The authors found that most of the longer outbreaks were between October and December 2020 and were more likely to occur in nursing homes with a larger number of beds. For instance, those with less than 50 beds were 12% of the analyzed nursing homes but made up only 9% of longer outbreaks and 28% of shorter outbreaks. More than 75% of nursing homes in each state experienced long-term outbreaks except for those in Alaska, Hawaii, Maine, Massachusetts, New Hampshire, Oregon, Vermont, and Washington.

"Officials frequently highlighted the risks posed by a failure or inability of a nursing home to implement robust infection control practices to control the spread of the virus," the authors write, citing the inability to quickly test or quarantine and staffing shortages. "Future GAO reports will examine more broadly infection prevention and control and emergency preparedness in nursing homes and CMS's response to the COVID-19 pandemic."
May 19 GAO report

 

Low vitamin D not associated with COVID-19 infection

Low levels of vitamin D were not associated with SARS-CoV-2 positivity after data were adjusted for variables such as comorbidities, race, and sex, according to a JAMA Network Open study yesterday.

The researchers looked at data from 18,148 Quest Diagnostics employees and spouses across the country who participated in both a health screening from September 2019 to January 2020 (pre-pandemic) and August and November 2020. The mean age of participants was 47 years, and 67.1% were women. Nine hundred (5.0%) tested seropositive, or having SARS-CoV-2 antibodies. The researchers note that similar to other studies, racial disparities appeared: 1 in 3 seropositive people were Black, compared with 1 in 6 seronegative people.

Before adjusting for sex, age, race, US geographical region, body mass index, blood pressure, smoking status, and education, lower vitamin D levels did appear to have an association with seropositivity (odds ratios [ORs], 1.28 to 1.70). After adjustment, however, there was no significant association, with adjusted odd ratios for those with low vitamin D falling between 0.93 to 1.09. During the course of their study, the researchers assessed vitamin D levels before and after the pandemic started, deficient versus insufficient levels (20 vs 30 ng/mL or less), and even a simulation that accounted for 10% of infected people not testing seropositive.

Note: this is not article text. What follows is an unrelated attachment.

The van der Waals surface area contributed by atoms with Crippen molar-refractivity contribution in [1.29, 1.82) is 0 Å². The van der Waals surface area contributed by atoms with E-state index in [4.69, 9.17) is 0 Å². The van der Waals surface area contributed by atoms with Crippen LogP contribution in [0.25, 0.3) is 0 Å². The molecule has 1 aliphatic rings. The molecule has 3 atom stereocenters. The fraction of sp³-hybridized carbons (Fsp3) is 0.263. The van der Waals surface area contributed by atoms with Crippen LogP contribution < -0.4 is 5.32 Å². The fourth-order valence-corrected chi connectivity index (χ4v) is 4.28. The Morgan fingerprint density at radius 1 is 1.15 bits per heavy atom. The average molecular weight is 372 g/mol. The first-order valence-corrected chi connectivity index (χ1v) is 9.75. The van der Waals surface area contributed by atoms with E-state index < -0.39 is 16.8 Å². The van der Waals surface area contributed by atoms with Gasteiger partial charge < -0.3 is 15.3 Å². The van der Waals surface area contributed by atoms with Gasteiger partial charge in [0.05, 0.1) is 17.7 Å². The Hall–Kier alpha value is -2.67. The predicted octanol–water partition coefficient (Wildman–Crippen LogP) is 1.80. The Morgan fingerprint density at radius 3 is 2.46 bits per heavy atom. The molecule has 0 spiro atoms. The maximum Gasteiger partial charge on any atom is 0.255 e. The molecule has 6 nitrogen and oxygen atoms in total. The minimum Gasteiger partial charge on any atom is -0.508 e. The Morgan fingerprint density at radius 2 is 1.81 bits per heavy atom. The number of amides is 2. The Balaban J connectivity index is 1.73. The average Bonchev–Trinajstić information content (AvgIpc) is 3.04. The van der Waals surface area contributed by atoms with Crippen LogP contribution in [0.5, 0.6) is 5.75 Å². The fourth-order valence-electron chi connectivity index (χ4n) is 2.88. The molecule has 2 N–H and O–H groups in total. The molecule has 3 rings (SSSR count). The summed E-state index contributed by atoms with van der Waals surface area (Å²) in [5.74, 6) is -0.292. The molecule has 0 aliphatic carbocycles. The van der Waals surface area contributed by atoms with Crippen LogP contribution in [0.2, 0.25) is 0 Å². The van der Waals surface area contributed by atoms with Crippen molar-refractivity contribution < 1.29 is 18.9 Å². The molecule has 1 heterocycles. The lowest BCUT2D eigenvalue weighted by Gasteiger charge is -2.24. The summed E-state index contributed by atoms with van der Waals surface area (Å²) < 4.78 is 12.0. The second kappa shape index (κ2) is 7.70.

Minority status, not having a college education, and obesity were positively associated with seropositivity, and high blood pressure, smoking, and residency in the northeastern and western parts of the country were negatively associated.

"Although SARS-CoV-2–seropositive individuals did have lower vitamin D levels than seronegative individuals, low vitamin D levels were not independently associated with the risk of seropositivity," the researchers conclude.

"Well-done observational studies are among the means by which we can determine which therapies are worth bringing to clinical trials," Michael A. Polis, MD, MPH, writes in an invited commentary, noting that past vitamin D studies often did not take into account confounding variables. "It is incumbent on us all to recognize when and what analyses are needed before funding and initiating large clinical trials on speculative or insufficient information." Polis is an infectious disease consultant in Bethesda, Maryland.
May 19 JAMA Netw Open study and commentary